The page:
Teaching Statistics: Jerry Reiter Named Undergraduate Teacher of the Year

University announces teaching and mentoring awards

Students credit Jerry Reiter with showing them why statistics matters.

Working with statistics, said Duke faculty member Jerry Reiter, is like "being a detective who is finding an unknown truth."

"You have your data, math, computers, graphs and common sense," said Reiter, an assistant professor of statistics and decision sciences. "That's what makes it fun."

Reiter's ability to breathe life into a subject that many students dread is one reason why he has received this year's Alumni Distinguished Undergraduate Teaching Award. Although the Duke Alumni Association designed the award, it is the students who select the winner.

Jane Zhu, a senior, said Reiter considerably changed her outlook on statistics.

"I came into college all but convinced that statistics was a dry, lifeless subject," Zhu wrote in a letter nominating Reiter for the teaching award. "My former self would be surprised that four years later I consider statistics to be extremely innovative, stimulating and rewarding."

Honoring Teaching and Mentoring

Duke University this week honored faculty and students for excellence in teaching and mentoring in Trinity College and the Graduate School. Here is a list of award winners: The teaching awards recognize faculty and graduate students for their knowledge, ability to encourage intellectual excitement and to communicate that excitement to students.

The mentoring awards, sponsored by the Graduate School, underscore the importance of mentoring in education. This is the first year that graduate students were eligible for the mentoring awards.

Trinity College Distinguished Teaching Award Winners:

Richard L. Lublin Award

Lee Baker, Associate Professor, Cultural Anthropology

Dean's Distinguished Service Award

Alvin Crumbliss, Professor, Department of Chemistry

David and Janet Vaughan Brooks Award

Alexander Hartemink, Assistant Professor, Computer Science

Howard D. Johnson Award

Claudia Koonz, Professor, Department of History

Award for Excellence in Teaching Writing

Jason Mahn, Mellon Fellow, University Writing Program

University Scholar/Teacher of the Year Award

Thomas Nechyba, Professor, Department of Economics

Robert B. Cox Award

Jan Riggsbee, Assistant Professor, Program in Education

Dean's Awards for Excellence in Mentoring: Faculty Award

Herbert Edelsbrunner, Professor, Computer Science and Mathematics

Susan Lozier, Professor, Nicholas School

Laurie Shannon, E. Blake Byrne Associate Professor, Department of English and Department of Theater Studies

Graduate Student Awards:

Dean's Award for Excellence in Teaching

Lisa Cavanaugh, Department of Business Administration

Marc Reibold, Department of Germanic Languages and Literature

Dean's Awards for Excellence in Mentoring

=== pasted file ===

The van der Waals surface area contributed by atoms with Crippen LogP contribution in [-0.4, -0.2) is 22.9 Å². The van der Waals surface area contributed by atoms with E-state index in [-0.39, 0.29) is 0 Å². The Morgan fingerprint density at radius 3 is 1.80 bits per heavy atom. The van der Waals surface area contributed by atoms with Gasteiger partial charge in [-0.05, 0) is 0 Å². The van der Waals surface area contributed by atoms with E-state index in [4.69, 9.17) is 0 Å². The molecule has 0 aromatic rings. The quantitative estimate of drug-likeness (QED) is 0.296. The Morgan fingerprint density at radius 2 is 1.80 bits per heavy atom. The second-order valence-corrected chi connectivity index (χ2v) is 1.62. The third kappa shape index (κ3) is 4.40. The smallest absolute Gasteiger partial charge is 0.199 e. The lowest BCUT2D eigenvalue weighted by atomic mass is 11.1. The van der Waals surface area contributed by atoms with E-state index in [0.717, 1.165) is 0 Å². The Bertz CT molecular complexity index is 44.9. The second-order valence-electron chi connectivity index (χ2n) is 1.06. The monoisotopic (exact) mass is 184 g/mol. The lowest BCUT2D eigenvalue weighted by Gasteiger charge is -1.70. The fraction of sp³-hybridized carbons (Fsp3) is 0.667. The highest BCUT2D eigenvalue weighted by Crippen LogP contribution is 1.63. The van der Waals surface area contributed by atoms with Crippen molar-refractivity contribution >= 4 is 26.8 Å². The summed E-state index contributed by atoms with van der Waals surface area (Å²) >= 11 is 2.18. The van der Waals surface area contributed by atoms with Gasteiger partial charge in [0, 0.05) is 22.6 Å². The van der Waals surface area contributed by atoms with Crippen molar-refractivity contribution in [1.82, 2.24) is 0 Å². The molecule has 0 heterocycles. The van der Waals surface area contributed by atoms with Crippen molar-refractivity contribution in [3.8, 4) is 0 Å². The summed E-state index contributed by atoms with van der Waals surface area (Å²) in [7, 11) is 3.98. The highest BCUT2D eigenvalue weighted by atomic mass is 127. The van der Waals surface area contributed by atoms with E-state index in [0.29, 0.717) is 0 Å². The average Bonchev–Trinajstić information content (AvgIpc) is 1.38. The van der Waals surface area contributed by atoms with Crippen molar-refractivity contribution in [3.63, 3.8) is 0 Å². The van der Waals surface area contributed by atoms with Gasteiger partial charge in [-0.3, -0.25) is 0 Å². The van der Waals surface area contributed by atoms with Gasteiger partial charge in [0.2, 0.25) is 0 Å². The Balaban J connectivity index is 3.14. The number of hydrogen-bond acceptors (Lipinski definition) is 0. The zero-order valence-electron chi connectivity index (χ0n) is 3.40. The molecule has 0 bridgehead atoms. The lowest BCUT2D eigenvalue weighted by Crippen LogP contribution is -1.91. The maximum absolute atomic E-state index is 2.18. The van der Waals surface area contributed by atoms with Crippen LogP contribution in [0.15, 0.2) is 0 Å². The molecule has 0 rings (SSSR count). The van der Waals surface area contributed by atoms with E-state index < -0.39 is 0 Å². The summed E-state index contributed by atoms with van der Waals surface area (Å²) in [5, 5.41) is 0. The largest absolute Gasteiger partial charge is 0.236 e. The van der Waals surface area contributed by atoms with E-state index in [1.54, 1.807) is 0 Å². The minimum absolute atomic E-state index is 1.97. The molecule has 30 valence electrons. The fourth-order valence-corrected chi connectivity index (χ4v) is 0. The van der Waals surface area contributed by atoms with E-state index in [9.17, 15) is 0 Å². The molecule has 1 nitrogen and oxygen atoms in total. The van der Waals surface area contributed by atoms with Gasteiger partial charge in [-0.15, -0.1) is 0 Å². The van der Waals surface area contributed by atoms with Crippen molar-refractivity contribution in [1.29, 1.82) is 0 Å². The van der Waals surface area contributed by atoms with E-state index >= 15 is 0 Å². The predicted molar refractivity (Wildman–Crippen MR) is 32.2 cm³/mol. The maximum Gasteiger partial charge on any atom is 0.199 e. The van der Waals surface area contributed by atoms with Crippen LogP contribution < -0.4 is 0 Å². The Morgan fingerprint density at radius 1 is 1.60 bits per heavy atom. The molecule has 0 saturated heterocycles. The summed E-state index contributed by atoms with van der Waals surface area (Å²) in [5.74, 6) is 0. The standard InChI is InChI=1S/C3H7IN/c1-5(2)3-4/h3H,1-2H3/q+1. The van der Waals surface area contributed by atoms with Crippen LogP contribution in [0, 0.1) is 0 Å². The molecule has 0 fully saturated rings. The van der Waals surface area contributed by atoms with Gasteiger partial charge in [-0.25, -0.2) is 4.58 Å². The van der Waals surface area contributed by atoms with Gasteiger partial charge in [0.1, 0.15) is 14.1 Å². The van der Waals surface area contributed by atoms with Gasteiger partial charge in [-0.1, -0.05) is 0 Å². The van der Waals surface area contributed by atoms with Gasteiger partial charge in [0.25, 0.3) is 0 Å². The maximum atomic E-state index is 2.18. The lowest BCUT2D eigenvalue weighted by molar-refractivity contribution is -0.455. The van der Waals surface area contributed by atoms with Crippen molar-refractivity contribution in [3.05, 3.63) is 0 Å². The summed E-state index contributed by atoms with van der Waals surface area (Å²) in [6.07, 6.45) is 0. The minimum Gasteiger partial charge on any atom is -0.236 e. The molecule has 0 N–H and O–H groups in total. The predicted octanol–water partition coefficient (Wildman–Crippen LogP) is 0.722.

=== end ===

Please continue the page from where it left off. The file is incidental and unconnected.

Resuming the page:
Lawrence Boyd, Graduate Research Assistant, Department of Biomedical Engineering

Adam Hartstone-Rose, Graduate student, Biological Anthropology & Anatomy

Kristina McDonald, Graduate Student, Department of Psychology & Neuroscience

 

 

Reiter said he regularly uses real-world scenarios to demonstrate his point. For example, this semester he's had his students use statistics to analyze the Vietnam draft lottery, an abortion survey and DNA testing, to name a few.

He wants students to know why they should care about statistics.

"We analyze evidence," Reiter said, "but we don't shy away from discussions about these issues."

A serious baseball fan, Reiter often merges his interests in the game and statistics. An analysis he wrote about whether it made sense to intentionally walk home run king Barry Bonds was covered in more than three dozen major papers, including the New York Times and the San Francisco Chronicle.

The 120 students enrolled in "Statistics 103: Probability and Statistical Inference" clearly appreciate Reiter's ability and passion for discovering the unknown.

In a nominating letter, student Jordan Kyle wrote that Reiter possesses "energy, alacrity and goodness of heart.

"This professor, for me and for many other students, turned a subject I feared would be too hard for me into a class that I look forward to every week," Kyle said.

Reiter, who has taught at Duke for five years, said the fact he is a Duke graduate (1992) helps him figure out what material would be most interesting to his students. He also has a sense of "the rhythm and flow of the semester."

"It's extra motivation - -- I see myself where they are," he noted.

His own mentor, Duke math professor Robert Bryant, taught Reiter to let his passion for statistical research and teaching show in the classroom. Reiter calls it "embracing his inner geekiness."

At previous teaching appointments at Williams College and the University of California, Santa Barbara, Reiter gained confidence as he went from teaching a very small upper-level course to teaching 350 students in a movie theater.

"I really had to get out of my shell," he said. "I had to re-structure my lesson plans and really think about how to engage students."

Now, more comfortable in his role, Reiter said his focus is now less on teaching style and more on content.

Reiter also takes time to personally know his students, through extended office hours and an occasional lunch in the Great Hall.

"On the first day of class, Reiter introduced himself individually to all 120 students in the lecture - -- and he remembered our names," wrote Josh Parker in his nomination. "This professor makes a lecture feel like a seminar."